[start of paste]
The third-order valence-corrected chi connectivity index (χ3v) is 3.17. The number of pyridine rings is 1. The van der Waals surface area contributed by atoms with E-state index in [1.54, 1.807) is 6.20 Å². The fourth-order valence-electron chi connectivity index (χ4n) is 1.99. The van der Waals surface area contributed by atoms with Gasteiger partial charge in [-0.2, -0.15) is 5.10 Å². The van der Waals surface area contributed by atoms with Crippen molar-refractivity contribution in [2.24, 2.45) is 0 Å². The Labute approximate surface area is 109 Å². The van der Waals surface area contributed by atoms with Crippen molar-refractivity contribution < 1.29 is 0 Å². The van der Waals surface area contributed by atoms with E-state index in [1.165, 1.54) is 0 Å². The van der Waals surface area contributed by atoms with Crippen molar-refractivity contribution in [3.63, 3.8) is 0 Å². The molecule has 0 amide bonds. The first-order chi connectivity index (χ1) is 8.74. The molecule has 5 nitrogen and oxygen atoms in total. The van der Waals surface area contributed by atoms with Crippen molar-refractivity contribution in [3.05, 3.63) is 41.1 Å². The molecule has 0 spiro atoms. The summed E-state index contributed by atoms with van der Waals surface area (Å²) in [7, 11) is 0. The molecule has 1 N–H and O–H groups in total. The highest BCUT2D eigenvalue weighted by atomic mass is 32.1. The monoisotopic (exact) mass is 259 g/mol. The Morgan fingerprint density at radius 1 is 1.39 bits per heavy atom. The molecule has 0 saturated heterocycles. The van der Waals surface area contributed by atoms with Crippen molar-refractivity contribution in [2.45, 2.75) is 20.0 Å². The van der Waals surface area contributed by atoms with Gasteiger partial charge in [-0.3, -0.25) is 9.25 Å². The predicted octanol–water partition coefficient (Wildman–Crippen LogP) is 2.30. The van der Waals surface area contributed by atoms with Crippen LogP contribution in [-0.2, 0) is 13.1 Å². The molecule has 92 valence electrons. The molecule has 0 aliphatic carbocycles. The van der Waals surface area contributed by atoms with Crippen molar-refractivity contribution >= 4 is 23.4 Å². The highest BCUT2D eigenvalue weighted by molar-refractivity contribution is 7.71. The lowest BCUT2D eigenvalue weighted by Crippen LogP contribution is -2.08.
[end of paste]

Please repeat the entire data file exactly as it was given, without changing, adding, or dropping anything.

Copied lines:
The third-order valence-corrected chi connectivity index (χ3v) is 3.17. The number of pyridine rings is 1. The van der Waals surface area contributed by atoms with E-state index in [1.54, 1.807) is 6.20 Å². The fourth-order valence-electron chi connectivity index (χ4n) is 1.99. The van der Waals surface area contributed by atoms with Gasteiger partial charge in [-0.2, -0.15) is 5.10 Å². The van der Waals surface area contributed by atoms with Crippen molar-refractivity contribution in [2.24, 2.45) is 0 Å². The Labute approximate surface area is 109 Å². The van der Waals surface area contributed by atoms with Crippen molar-refractivity contribution < 1.29 is 0 Å². The van der Waals surface area contributed by atoms with E-state index in [1.165, 1.54) is 0 Å². The van der Waals surface area contributed by atoms with Crippen molar-refractivity contribution in [3.63, 3.8) is 0 Å². The molecule has 0 amide bonds. The first-order chi connectivity index (χ1) is 8.74. The molecule has 5 nitrogen and oxygen atoms in total. The van der Waals surface area contributed by atoms with Crippen molar-refractivity contribution in [3.05, 3.63) is 41.1 Å². The molecule has 0 spiro atoms. The summed E-state index contributed by atoms with van der Waals surface area (Å²) in [7, 11) is 0. The molecule has 1 N–H and O–H groups in total. The highest BCUT2D eigenvalue weighted by atomic mass is 32.1. The monoisotopic (exact) mass is 259 g/mol. The Morgan fingerprint density at radius 1 is 1.39 bits per heavy atom. The molecule has 0 saturated heterocycles. The van der Waals surface area contributed by atoms with Crippen molar-refractivity contribution in [2.45, 2.75) is 20.0 Å². The van der Waals surface area contributed by atoms with Gasteiger partial charge in [-0.3, -0.25) is 9.25 Å². The predicted octanol–water partition coefficient (Wildman–Crippen LogP) is 2.30. The van der Waals surface area contributed by atoms with Crippen LogP contribution in [-0.2, 0) is 13.1 Å². The molecule has 92 valence electrons. The molecule has 0 aliphatic carbocycles. The van der Waals surface area contributed by atoms with Crippen molar-refractivity contribution >= 4 is 23.4 Å². The highest BCUT2D eigenvalue weighted by molar-refractivity contribution is 7.71. The lowest BCUT2D eigenvalue weighted by Crippen LogP contribution is -2.08.